79° F

Can Democrats, Republicans find common ground after election?

Published On: Nov 07 2012 03:38:08 PM EST   Updated On: Nov 07 2012 05:26:09 PM EST

If you noticed your TV is a little quieter today, it could be because those nasty campaign ads are finally over.

If you noticed your TV is a little quieter today, it could be because those nasty campaign ads are finally over. 

But will the election finally mean an end to partisan gridlock? Pennsylvania's two senators are promising cooperation, but the math may be against them.

Accepting his election win Wednesday morning, President Barack Obama vowed to put politics aside and work with Republicans.


"We remain more than a collection of red states and blue states," he said to a cheering crowd in Chicago.  "We are, and will forever will be, the United States of America."

But on Capitol Hill, the numbers suggest more gridlock may be ahead.  Democrats still narrowly control the Senate, while Republicans still have a firm grip on the U.S. House.  It's virtually the same makeup that's led to years of infighting in Washington.

So is bi-partisanship just a pipe dream?

"Well, it is possible," said U.S. Sen. Pat Toomey, R-Pa., who hails from the Lehigh Valley.

Toomey said he and newly re-elected Democrat Bob Casey have worked together on several issues, including developing so-called "clean coal" and Pennsylvania's Marcellus Shale gas deposits.

"So far, in Pennsylvania, we've taken a very sensible approach, for the most part," said Toomey.

For his part, Casey is also making a pitch for cooperation.

"I know we can. I know we must," he said in a victory speech Tuesday night.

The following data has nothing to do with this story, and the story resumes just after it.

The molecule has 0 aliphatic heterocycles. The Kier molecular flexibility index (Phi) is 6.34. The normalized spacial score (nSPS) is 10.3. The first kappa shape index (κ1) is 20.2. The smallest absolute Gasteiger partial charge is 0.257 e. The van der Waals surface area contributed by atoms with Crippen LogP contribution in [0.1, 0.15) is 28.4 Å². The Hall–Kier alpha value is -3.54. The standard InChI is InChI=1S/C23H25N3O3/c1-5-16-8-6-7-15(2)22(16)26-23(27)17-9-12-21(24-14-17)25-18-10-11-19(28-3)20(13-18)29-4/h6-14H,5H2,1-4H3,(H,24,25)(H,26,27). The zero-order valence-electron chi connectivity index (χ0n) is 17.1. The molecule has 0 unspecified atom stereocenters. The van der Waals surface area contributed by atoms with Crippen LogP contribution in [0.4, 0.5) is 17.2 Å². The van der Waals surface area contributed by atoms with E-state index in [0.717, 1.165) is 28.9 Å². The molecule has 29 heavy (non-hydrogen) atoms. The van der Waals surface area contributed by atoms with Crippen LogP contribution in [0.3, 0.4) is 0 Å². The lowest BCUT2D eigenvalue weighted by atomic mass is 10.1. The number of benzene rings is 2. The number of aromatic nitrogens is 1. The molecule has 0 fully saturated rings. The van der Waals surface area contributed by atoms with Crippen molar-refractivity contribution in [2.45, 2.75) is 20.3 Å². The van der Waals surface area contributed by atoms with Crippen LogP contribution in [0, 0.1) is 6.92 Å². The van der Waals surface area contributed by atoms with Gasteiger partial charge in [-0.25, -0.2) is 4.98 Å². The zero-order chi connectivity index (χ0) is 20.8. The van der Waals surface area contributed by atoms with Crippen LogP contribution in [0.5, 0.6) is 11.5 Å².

Casey said he wants to work with Republicans to lower corporate taxes and pass a 10 percent tax credit for businesses that hire new workers.  He had also opposed Obama on certain trade agreements he believes are bad for the Keystone State.

"Even as we're giving them a measure of peace of mind as we go forward, that we're focused on bringing Democrats and Republicans together to avoid this fiscal cliff that's coming," he said.

That so-called "fiscal cliff" is going to test all this bi-partisan talk.  If both sides can't agree on a way to reduce the deficit by January, a series of severe spending cuts and tax hikes will automatically kick-in.  Toomey was on the super-committee that formulated that plan to avoid a national credit default.

Compromise may already be coming.  Wednesday afternoon, House Speaker John Boehner, R-Ohio, said Republicans are willing to consider higher taxes, but only under the right conditions.  One of those is reforming entitlement spending like Medicare and Social Security.  Boehner said lawmakers should work to find a short-term solution by the end of the year.